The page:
Key trends shaping ESG – PBA Pro Bono AustraliaKey trends shaping ESG – PBA Pro Bono AustraliaKey trends shaping ESG – PBA Pro Bono Australia
Impact Investing Forum 2022
London. April 28-29, 2022.
Dr Kaushik Sridhar outlines the key trends that he sees influencing ESG data and ratings in the future, looking back at 2020.
ESG is a complex beast. It can mean different things to different people.
Many asset owners are constrained by a confusing array of unreliable, opaque, and incompatible measurement frameworks despite growing interest in impact investing.
Portfolio managers who are interested in ESG should consider all factors when deciding on the future value of an investment. While that is perfectly legal, it’s not the best way to do the job. ESG risks are something that most investors consider when assessing the impact on their future, their country, and their family. They see it through a wider lens.
In 2015, the UN General Assembly met to discuss a blueprint for sustainable peace and prosperity for people, and the planet. This plan is based on the adoption of 17 sustainable development goals (SDGs), which call for action by the public and private sector to end poverty and combat climate change.
How can we create a world with zero hunger, good health and economic growth? According to the United Nations Development Programme, $6 trillion in annual investment is needed to reach the SDGs. This sum is equivalent to the combined GDP of France and the UK, but it’s still a small amount compared to the $88.5 trillion global assets under management.
OnePoll’s recent survey found that 62% of us would choose to invest our pensions and other savings in investments that have a positive impact on society and the environment. 86% of millennials say sustainability is a priority in their investments.
Looking back at 2020, I see these key trends shaping ESG data ratings and ratings:
One of the most talked about facts is the rate at which the S&P 500, the US benchmark for large-cap US stocks, reports on sustainability. In 2020, 90% of index constituents published sustainability reports, a dramatic increase from 20% in 2011.
Sustainability reporting will be more common in equity benchmarks. A sustainability report is a standard practice within the S&P 500. Increasing use of common frameworks such as SASB, TCFD and others will ensure that these reports are of high quality and provide assurance. For true growth in corporate disclosure, look to private companies and mid- and small-cap companies. Companies that are not large-cap equity benchmarks will see formalised ESG reporting expand quickly.
In 2010, there were a few voluntary frameworks that guided companies in reporting ESG data. This data was then gathered and analyzed by investors and specialised data service providers. There is a wealth of detailed guidance and tools available for corporate reporters and other market participants in 2020.
Regulations that require more detailed disclosure of ESG information from corporations will continue to grow. ESG standard setting outside of government agencies is becoming more precise and aligned. These forms of regulation, both soft and hard, were previously optional and vaguely phrased. However, they are now more formal and required.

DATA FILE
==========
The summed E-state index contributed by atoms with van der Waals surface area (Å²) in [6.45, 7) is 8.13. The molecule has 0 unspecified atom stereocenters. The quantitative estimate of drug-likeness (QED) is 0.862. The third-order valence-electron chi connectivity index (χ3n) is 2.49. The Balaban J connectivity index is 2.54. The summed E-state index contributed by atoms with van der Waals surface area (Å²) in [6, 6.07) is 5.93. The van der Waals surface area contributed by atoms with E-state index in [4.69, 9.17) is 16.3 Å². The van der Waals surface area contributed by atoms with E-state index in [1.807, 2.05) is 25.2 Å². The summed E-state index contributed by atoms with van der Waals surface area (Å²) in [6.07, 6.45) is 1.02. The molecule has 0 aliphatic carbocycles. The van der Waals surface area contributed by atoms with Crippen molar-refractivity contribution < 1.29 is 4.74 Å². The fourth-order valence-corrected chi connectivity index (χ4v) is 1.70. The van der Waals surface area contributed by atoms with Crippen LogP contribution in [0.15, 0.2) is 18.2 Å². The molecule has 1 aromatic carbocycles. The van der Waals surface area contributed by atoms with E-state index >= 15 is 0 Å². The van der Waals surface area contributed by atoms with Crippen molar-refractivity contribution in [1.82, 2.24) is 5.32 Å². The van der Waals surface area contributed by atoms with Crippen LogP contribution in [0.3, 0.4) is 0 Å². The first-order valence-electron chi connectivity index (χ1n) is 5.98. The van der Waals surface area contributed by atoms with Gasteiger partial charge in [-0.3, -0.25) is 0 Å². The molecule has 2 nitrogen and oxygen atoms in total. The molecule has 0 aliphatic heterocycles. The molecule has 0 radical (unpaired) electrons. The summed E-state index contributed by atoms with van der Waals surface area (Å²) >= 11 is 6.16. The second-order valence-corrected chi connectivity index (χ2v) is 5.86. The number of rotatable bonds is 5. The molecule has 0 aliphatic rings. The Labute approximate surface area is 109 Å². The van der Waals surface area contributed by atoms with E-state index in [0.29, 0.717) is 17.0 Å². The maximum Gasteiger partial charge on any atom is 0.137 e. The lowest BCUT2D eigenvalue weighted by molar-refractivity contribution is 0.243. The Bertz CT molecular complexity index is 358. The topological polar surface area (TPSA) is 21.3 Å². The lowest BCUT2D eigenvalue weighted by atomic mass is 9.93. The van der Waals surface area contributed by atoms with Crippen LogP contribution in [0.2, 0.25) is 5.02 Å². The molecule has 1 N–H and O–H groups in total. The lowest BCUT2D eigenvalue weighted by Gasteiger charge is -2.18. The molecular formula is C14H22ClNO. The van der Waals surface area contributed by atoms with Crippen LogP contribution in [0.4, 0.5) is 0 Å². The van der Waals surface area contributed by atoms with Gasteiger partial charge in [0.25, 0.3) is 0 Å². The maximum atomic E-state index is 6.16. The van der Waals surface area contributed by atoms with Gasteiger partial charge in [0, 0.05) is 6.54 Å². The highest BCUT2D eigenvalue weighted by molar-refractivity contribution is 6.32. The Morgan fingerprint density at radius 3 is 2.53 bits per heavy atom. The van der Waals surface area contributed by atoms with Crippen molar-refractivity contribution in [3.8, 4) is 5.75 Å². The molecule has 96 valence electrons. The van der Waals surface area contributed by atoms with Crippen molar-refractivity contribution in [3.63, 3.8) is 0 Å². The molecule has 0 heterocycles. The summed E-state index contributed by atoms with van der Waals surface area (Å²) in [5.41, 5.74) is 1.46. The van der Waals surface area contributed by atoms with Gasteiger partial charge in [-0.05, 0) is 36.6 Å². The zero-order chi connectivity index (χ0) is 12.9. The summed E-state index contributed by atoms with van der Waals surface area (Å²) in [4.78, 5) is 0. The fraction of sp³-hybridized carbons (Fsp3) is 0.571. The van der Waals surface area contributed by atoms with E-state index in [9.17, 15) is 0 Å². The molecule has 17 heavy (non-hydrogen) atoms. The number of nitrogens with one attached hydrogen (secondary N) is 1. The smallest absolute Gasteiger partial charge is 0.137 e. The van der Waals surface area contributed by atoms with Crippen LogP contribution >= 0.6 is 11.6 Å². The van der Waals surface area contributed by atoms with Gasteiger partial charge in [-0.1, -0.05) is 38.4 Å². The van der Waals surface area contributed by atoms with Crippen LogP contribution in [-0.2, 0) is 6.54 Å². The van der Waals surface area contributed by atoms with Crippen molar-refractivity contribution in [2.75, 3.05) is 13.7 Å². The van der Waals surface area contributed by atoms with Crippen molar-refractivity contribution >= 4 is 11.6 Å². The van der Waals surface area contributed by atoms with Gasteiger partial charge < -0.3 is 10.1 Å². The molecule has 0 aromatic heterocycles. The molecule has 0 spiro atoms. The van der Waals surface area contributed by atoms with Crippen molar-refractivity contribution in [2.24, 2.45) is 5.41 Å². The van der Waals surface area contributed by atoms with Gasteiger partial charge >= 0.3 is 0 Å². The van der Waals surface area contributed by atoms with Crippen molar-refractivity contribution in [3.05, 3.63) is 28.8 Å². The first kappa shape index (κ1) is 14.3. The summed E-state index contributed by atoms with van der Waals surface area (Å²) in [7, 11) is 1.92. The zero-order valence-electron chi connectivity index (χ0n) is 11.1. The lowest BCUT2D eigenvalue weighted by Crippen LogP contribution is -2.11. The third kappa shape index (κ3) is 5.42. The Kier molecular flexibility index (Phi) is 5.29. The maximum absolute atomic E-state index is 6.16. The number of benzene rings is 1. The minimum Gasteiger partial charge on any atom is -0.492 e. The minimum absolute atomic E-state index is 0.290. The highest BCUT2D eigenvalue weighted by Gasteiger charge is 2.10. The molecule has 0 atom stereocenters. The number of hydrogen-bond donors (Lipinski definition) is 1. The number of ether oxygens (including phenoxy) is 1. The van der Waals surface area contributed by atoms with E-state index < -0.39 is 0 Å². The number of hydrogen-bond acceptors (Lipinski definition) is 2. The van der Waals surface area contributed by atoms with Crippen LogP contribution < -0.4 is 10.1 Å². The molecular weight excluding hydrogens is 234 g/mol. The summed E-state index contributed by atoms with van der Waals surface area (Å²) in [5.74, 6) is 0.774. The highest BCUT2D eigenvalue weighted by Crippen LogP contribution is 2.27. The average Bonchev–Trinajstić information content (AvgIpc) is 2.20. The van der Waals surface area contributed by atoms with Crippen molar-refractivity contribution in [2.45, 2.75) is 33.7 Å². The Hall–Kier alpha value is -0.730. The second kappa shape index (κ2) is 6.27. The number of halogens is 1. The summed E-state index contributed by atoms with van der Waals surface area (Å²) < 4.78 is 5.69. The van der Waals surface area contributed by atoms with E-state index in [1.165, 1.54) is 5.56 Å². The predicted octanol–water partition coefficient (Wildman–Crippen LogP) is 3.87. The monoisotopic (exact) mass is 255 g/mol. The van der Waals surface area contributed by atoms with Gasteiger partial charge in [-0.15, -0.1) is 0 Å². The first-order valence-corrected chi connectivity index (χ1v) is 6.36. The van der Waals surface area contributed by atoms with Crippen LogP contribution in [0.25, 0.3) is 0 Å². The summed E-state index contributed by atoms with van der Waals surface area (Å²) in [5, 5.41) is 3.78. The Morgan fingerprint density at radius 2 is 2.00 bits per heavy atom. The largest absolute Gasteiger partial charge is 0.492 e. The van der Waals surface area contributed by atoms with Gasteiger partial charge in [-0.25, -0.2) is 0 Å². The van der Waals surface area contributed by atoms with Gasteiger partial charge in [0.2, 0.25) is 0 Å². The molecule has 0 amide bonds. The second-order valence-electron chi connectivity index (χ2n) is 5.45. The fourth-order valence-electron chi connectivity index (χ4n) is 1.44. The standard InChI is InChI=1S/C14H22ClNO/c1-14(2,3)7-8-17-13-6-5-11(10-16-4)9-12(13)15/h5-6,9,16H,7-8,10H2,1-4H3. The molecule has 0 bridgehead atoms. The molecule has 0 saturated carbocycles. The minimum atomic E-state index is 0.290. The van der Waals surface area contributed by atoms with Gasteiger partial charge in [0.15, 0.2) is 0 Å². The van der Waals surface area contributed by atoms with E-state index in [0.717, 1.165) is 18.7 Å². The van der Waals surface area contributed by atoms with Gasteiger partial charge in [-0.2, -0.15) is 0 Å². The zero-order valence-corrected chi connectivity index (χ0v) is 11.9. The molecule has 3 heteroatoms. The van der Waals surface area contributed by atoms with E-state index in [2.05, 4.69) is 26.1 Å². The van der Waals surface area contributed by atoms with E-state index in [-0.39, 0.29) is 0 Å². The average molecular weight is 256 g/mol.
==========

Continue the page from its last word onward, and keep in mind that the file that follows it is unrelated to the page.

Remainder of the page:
ESG for investors
Morningstar found a 4x increase of ESG assets between 2018 and 2019, from $5.5 billion up to $20.6 billion. Participation in UN Principles for Responsible Investment has also risen, with 700+ signatories having $21 trillion AUM by 2010, to 3000+ signatories having over $100 trillion AUM by 2020. ESG investing is now a mainstream part of asset management.
ESG investing has evolved from niche equity products into an integrated approach in all segments of capital markets. ESG investor interest that is wider will increase ESG data volume and drive quality improvements ahead regulatory trends.
Does this mean that ESG data can be as standardised as traditional corporate accounting in the near future? It doesn’t. The ESG ratings that are commercially accessible will continue to have significant differences, which will cause consternation among many. Those who are able to see beyond this may find opportunities in the significant expansion of ESG data’s detail, volume and overall quality.
Companies used to have only vague guidance. Now they have more information and tools to guide them in their technical and strategic work on ESG management. Investors who are able to look beyond the ratings and assess the wider range of ESG information can improve their investment analysis and compete in a more competitive marketplace by smart ESG integration.
Finally, regulators and others interested in understanding important ESG trends will have more data to support their research and actions.
Market-led efforts as well as regulatory mechanisms will continue to push for consistency, which will drive standardization in ESG data slowly but surely. The most important trend in ESG ratings is not alignment but democratisation.
ESG ratings, which were once only available through expensive subscriptions, are now available for everyone who wants them. ESG capacity is being built by investment firms and they will be able to develop internal ratings. ESG data firms will soon need to adapt their business models.
I expect that a few issues, including climate, diversity, and impact metrics, will develop quickly in 2021. COVID responses may also transform corporate risk disclosure. I wouldn’t be surprised to see transformation in the nascent datasets on biodiversity, water, diversity, human rights, or any other areas. These trends may make a year seem like a decade due to their convergence.
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